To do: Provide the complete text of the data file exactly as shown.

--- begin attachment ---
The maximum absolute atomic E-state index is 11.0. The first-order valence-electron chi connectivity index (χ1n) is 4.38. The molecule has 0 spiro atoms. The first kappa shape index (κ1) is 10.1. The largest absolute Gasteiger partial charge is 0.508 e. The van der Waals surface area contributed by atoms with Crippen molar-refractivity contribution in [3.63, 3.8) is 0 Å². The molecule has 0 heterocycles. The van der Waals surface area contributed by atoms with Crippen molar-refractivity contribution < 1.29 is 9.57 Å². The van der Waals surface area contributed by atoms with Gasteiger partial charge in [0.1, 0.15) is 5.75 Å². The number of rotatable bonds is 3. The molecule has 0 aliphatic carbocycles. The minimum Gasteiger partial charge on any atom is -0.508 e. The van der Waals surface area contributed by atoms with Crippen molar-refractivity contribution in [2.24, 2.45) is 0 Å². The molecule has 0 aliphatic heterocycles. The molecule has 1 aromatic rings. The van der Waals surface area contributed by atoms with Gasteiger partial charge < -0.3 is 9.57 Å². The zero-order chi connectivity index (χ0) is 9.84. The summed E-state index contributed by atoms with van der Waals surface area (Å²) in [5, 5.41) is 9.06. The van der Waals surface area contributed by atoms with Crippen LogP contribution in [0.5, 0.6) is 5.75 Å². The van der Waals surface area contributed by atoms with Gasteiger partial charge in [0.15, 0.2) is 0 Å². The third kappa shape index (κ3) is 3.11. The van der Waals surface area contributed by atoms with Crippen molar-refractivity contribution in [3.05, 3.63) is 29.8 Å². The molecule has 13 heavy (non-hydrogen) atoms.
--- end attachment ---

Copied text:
The maximum absolute atomic E-state index is 11.0. The first-order valence-electron chi connectivity index (χ1n) is 4.38. The molecule has 0 spiro atoms. The first kappa shape index (κ1) is 10.1. The largest absolute Gasteiger partial charge is 0.508 e. The van der Waals surface area contributed by atoms with Crippen molar-refractivity contribution in [3.63, 3.8) is 0 Å². The molecule has 0 heterocycles. The van der Waals surface area contributed by atoms with Crippen molar-refractivity contribution < 1.29 is 9.57 Å². The van der Waals surface area contributed by atoms with Gasteiger partial charge in [0.1, 0.15) is 5.75 Å². The number of rotatable bonds is 3. The molecule has 0 aliphatic carbocycles. The minimum Gasteiger partial charge on any atom is -0.508 e. The van der Waals surface area contributed by atoms with Crippen molar-refractivity contribution in [2.24, 2.45) is 0 Å². The molecule has 0 aliphatic heterocycles. The molecule has 1 aromatic rings. The van der Waals surface area contributed by atoms with Gasteiger partial charge < -0.3 is 9.57 Å². The zero-order chi connectivity index (χ0) is 9.84. The summed E-state index contributed by atoms with van der Waals surface area (Å²) in [5, 5.41) is 9.06. The van der Waals surface area contributed by atoms with Crippen LogP contribution in [0.5, 0.6) is 5.75 Å². The van der Waals surface area contributed by atoms with Gasteiger partial charge in [0.15, 0.2) is 0 Å². The third kappa shape index (κ3) is 3.11. The van der Waals surface area contributed by atoms with Crippen molar-refractivity contribution in [3.05, 3.63) is 29.8 Å². The molecule has 13 heavy (non-hydrogen) atoms.